So I was watching this Betty Boop cartoon, "Betty Boop and Grampy" (1935) from the Max Fleischer studios. I am used to seeing, as is almost always the case, the animation over the top of a matte painting. So imagine my shock when in the scene when Betty is walking down the street (singing a very catchy tune), the background moved in 3D. Now I am used to this in modern productions with the use of CG to map paintings onto 3D mesh backgrounds but what I saw in this cartoon from 75 years ago seemed IMPOSSIBLE! I didn't even realize that I was watching something out of the ordinary until she had finished crossing the street. All of a sudden I paused it and thought, "Wait a minute!" I rewound it and watched it again. "No WAY!" It was on the third time that I realized that they had shot the animation cells in front of an actual miniature set built to match the background painting style. I don't know if this communicates well from the stills but here are some screen shots I pulled.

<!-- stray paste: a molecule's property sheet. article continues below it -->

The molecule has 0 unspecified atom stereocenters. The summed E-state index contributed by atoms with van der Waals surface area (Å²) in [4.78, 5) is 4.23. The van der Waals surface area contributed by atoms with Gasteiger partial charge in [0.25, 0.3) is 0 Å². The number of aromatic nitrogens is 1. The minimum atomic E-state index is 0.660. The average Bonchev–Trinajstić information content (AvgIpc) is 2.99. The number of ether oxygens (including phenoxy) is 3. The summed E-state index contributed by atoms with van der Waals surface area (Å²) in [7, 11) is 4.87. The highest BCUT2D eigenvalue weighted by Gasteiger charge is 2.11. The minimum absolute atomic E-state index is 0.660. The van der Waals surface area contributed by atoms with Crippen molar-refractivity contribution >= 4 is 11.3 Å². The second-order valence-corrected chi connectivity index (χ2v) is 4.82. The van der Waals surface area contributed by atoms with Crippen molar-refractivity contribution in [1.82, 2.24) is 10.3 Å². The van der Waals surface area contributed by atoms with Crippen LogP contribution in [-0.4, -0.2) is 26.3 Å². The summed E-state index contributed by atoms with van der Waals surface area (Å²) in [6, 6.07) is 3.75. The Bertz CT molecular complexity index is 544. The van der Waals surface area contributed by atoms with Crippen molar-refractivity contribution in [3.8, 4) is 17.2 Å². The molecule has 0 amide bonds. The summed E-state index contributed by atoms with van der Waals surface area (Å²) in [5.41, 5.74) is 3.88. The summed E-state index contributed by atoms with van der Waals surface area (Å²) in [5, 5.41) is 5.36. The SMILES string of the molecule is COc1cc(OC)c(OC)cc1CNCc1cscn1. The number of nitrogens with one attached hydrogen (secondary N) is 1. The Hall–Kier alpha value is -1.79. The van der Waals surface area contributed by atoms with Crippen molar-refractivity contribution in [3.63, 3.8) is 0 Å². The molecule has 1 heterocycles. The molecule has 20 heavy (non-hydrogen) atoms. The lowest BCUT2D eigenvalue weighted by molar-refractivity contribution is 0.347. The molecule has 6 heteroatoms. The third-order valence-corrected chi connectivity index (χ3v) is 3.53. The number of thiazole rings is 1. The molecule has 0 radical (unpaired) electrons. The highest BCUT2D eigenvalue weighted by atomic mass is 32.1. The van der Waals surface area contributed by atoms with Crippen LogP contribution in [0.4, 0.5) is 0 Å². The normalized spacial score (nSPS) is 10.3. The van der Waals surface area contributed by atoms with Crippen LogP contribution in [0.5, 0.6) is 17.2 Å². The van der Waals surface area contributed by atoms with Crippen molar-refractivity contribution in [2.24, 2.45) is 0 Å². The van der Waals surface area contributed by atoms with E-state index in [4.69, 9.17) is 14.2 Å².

This reminded me of a modern film that had also caught me off guard. It was a scene from Katsuhiro Otomo's 2004 masterpiece, "Steamboy." The artwork in that movie is staggering. Take a look at some of the Matte Painting art here. So about 20 minutes in I continue to be captivated with the incredible work on the background art when all of a sudden the camera rotates the scene in 3D. Whoa!
Now I know that Disney has been using a blend of CG and 2D cell animation since Beauty and the Beast and that perhaps Tarzan was the first to really use that technique so that it didn't really look like CG but this was so unexpected because this wasn't a Disney-esque background, this was a fully rendered matte painting. Turns out about a quarter of Steamboy uses CG but it's is very difficult to tell. It all fits together so seamlessly.
I certainly cheer artists who surprise me today but I was definitely not prepared to be surprised in a movie from 1935. Check out the Betty Boop short here if you like - I think you too will be pleasantly surprised.